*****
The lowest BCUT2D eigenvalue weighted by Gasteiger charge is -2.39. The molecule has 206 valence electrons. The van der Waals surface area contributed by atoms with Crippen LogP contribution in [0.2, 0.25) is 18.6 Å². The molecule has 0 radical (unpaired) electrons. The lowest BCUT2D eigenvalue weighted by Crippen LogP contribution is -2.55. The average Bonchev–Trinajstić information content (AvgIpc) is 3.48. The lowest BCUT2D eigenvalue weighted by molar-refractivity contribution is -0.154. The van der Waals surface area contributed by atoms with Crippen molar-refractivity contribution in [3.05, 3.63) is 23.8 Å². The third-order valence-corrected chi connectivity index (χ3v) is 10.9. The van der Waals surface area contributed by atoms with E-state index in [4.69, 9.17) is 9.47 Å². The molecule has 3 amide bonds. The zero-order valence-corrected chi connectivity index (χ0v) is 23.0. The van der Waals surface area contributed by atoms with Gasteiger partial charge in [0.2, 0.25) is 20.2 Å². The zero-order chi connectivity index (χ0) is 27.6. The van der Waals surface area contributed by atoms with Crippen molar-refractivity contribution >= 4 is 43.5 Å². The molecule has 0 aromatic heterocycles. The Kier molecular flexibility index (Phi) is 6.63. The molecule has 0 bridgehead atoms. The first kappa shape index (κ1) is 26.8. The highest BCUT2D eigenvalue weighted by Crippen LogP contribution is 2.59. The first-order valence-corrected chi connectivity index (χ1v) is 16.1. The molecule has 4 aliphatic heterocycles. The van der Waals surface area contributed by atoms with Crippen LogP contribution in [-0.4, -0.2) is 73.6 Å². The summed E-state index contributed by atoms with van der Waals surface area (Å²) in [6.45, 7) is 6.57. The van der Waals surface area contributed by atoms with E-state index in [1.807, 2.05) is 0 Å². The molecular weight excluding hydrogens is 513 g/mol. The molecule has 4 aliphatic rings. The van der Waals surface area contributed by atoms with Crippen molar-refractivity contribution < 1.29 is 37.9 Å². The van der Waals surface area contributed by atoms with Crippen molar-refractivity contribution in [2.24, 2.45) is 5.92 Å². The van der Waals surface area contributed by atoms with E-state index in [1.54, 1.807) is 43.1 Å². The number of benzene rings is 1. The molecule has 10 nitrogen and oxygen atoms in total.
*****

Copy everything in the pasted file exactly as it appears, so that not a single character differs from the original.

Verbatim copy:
The lowest BCUT2D eigenvalue weighted by Gasteiger charge is -2.39. The molecule has 206 valence electrons. The van der Waals surface area contributed by atoms with Crippen LogP contribution in [0.2, 0.25) is 18.6 Å². The molecule has 0 radical (unpaired) electrons. The lowest BCUT2D eigenvalue weighted by Crippen LogP contribution is -2.55. The average Bonchev–Trinajstić information content (AvgIpc) is 3.48. The lowest BCUT2D eigenvalue weighted by molar-refractivity contribution is -0.154. The van der Waals surface area contributed by atoms with Crippen molar-refractivity contribution in [3.05, 3.63) is 23.8 Å². The third-order valence-corrected chi connectivity index (χ3v) is 10.9. The van der Waals surface area contributed by atoms with E-state index in [4.69, 9.17) is 9.47 Å². The molecule has 3 amide bonds. The zero-order valence-corrected chi connectivity index (χ0v) is 23.0. The van der Waals surface area contributed by atoms with Gasteiger partial charge in [0.2, 0.25) is 20.2 Å². The zero-order chi connectivity index (χ0) is 27.6. The van der Waals surface area contributed by atoms with Crippen molar-refractivity contribution >= 4 is 43.5 Å². The molecule has 0 aromatic heterocycles. The Kier molecular flexibility index (Phi) is 6.63. The molecule has 0 bridgehead atoms. The first kappa shape index (κ1) is 26.8. The highest BCUT2D eigenvalue weighted by Crippen LogP contribution is 2.59. The first-order valence-corrected chi connectivity index (χ1v) is 16.1. The molecule has 4 aliphatic heterocycles. The van der Waals surface area contributed by atoms with Crippen LogP contribution in [-0.4, -0.2) is 73.6 Å². The summed E-state index contributed by atoms with van der Waals surface area (Å²) in [6.45, 7) is 6.57. The van der Waals surface area contributed by atoms with E-state index in [1.807, 2.05) is 0 Å². The molecular weight excluding hydrogens is 513 g/mol. The molecule has 4 aliphatic rings. The van der Waals surface area contributed by atoms with Crippen molar-refractivity contribution < 1.29 is 37.9 Å². The van der Waals surface area contributed by atoms with Crippen molar-refractivity contribution in [2.24, 2.45) is 5.92 Å². The van der Waals surface area contributed by atoms with E-state index in [1.54, 1.807) is 43.1 Å². The number of benzene rings is 1. The molecule has 10 nitrogen and oxygen atoms in total.